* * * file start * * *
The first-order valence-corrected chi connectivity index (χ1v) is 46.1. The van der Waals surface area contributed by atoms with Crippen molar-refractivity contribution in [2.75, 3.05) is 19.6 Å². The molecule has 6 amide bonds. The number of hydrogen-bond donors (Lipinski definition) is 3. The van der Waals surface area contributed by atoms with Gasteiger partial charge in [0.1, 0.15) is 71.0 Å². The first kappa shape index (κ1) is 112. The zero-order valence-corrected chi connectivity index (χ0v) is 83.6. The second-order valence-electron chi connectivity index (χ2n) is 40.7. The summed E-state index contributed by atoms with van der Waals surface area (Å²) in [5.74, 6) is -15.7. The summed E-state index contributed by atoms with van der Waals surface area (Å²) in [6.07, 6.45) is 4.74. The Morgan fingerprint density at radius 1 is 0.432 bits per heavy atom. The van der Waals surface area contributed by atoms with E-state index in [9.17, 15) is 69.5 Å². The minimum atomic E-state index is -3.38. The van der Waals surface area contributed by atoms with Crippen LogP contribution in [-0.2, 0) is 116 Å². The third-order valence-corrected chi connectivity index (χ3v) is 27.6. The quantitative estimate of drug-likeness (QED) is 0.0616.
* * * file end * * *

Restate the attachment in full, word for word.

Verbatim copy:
The first-order valence-corrected chi connectivity index (χ1v) is 46.1. The van der Waals surface area contributed by atoms with Crippen molar-refractivity contribution in [2.75, 3.05) is 19.6 Å². The molecule has 6 amide bonds. The number of hydrogen-bond donors (Lipinski definition) is 3. The van der Waals surface area contributed by atoms with Gasteiger partial charge in [0.1, 0.15) is 71.0 Å². The first kappa shape index (κ1) is 112. The zero-order valence-corrected chi connectivity index (χ0v) is 83.6. The second-order valence-electron chi connectivity index (χ2n) is 40.7. The summed E-state index contributed by atoms with van der Waals surface area (Å²) in [5.74, 6) is -15.7. The summed E-state index contributed by atoms with van der Waals surface area (Å²) in [6.07, 6.45) is 4.74. The Morgan fingerprint density at radius 1 is 0.432 bits per heavy atom. The van der Waals surface area contributed by atoms with E-state index in [9.17, 15) is 69.5 Å². The minimum atomic E-state index is -3.38. The van der Waals surface area contributed by atoms with Crippen LogP contribution in [-0.2, 0) is 116 Å². The third-order valence-corrected chi connectivity index (χ3v) is 27.6. The quantitative estimate of drug-likeness (QED) is 0.0616.